What is essential tremor?
Tremors are rhythmic shaking movements of the hands, lower arms, or head. Essential tremor is not a signal or warning of any serious disease. It is very different from the tremors caused by Parkinson’s disease. Sometimes it is called benign essential tremor. If you have a family history of tremor it may be called familial tremor.
If you have a tremor from some medical problem, like a stroke, the tremor is called a secondary tremor or a post-stroke tremor. It is not an essential tremor.
How does it occur?
Tremors result from muscle contractions you cannot control. The cause of essential tremor is not known.
Anxiety may make the tremor worse.
What are the symptoms?
Essential tremor usually involves 2 or 3 of the following symptoms:
- Shaking of the head
- An unsteady quality of the voice
- Shaking of the lower or upper arms.
Unless an essential tremor is very severe, your hand or arm does not shake when it is resting. However, your hand or arm does shake when you move it to do something. This is called an intention type of tremor. It is the opposite of a Parkinsonian tremor. A Parkinsonian tremor is called a resting tremor because the shaking occurs mostly when the hand or arm is at rest.
How is it diagnosed?
There is no special test for diagnosing essential tremor. Your healthcare provider will base the diagnosis on your symptoms, medical history, and a physical exam.
Your provider will want to know if you have ever had a stroke because some types of stroke can cause tremor. A few drugs, such as amiodarone, and toxic metals can also cause tremor. Your provider will ask about all of the medicines you are taking and any exposures you may have had to toxic heavy metals.
How is it treated?
Most people who have essential tremor do not need treatment. If the tremor is interfering with your life or becoming socially upsetting to you, your healthcare provider may prescribe a medicine that slows the tremor. None of the medicines available will make the tremor go away completely. For some people they do not help at all. The medicines can cause serious side effects and must be used with caution. Discuss any medicine (prescription, nonprescription, supplements, or natural remedies) with your healthcare provider.
If an intention tremor is very disabling, your healthcare provider may suggest that you see a neurologist or rehab medicine specialist.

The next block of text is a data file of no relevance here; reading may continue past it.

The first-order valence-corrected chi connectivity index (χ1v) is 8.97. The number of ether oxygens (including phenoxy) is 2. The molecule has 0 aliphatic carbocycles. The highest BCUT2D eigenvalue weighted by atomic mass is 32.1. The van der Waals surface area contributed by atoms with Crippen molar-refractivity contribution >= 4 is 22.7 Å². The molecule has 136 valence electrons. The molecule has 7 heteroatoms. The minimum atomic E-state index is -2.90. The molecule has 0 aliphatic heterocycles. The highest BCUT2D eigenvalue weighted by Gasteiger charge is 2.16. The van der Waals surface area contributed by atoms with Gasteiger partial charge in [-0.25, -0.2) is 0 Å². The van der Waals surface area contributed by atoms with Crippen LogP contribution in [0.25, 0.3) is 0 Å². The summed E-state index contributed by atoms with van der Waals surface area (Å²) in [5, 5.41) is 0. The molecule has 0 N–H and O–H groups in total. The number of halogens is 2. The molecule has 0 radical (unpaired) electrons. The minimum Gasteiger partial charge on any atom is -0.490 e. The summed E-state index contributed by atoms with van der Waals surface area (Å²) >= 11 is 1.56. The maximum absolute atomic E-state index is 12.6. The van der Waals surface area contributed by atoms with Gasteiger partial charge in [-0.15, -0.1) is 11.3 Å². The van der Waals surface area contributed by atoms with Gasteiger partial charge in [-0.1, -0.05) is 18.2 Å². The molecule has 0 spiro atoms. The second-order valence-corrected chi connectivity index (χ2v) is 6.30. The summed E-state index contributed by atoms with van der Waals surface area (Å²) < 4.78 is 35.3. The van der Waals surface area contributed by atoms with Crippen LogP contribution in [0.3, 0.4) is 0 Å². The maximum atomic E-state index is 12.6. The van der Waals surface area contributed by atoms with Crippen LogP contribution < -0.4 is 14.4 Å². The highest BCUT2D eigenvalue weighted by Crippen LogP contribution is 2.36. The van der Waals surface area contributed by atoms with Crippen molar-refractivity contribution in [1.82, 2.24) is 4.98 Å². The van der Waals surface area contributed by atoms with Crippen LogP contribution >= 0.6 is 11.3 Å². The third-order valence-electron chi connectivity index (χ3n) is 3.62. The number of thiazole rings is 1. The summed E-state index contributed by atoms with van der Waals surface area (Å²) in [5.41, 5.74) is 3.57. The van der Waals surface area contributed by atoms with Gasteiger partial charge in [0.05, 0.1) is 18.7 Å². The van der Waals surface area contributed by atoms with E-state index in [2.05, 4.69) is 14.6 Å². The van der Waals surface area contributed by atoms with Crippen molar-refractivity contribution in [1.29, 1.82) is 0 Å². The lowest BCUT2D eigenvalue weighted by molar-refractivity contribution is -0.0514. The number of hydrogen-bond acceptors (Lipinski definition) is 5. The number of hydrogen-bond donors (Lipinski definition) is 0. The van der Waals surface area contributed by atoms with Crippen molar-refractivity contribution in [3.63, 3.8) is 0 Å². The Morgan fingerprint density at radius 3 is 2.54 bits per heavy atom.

Shots of botulinum toxin (Botox) have been tried as a treatment for essential tremor. Botox does slow the tremor. However, studies have not been done to show that it is any more helpful than other medicines that are used to treat tremor.
A possible treatment for severe essential tremor is deep-brain stimulation (DBS). DBS uses a surgically implanted, battery-operated medical device called a neurostimulator. The device is similar to a heart pacemaker. It uses thin wires (electrodes) to deliver electrical impulses to targeted areas in the brain that control movement. The electrical impulses can block the abnormal nerve signals that cause tremors. This treatment may help if a tremor is severe and disabling. DBS is done only in specialized centers because it is very complex treatment.
How long do the effects last?
Because no cure has been found yet, you are likely to keep having the tremor.
What can I do to take care of myself?
- Try to learn more about the responses of your body. For example, are there times of day or situations when your tremors are worse? Do they seem to be affected by any medicines you are taking? Share this information at your next office visit.
- Be aware of safety issues if your tremor is not well controlled. Examples include cigarette hazards and spilling hot liquids on yourself.
- Avoid caffeine because it could make the tremor worse.
- Many people with essential tremor have found that alcohol helps decrease the tremor. However, alcohol should not be used to help control your tremor. You would have to use too much, too often.
- You can get more information from:
The International Essential Tremor Foundation (IETF)888.387.3667 http://www.essentialtremor.org/
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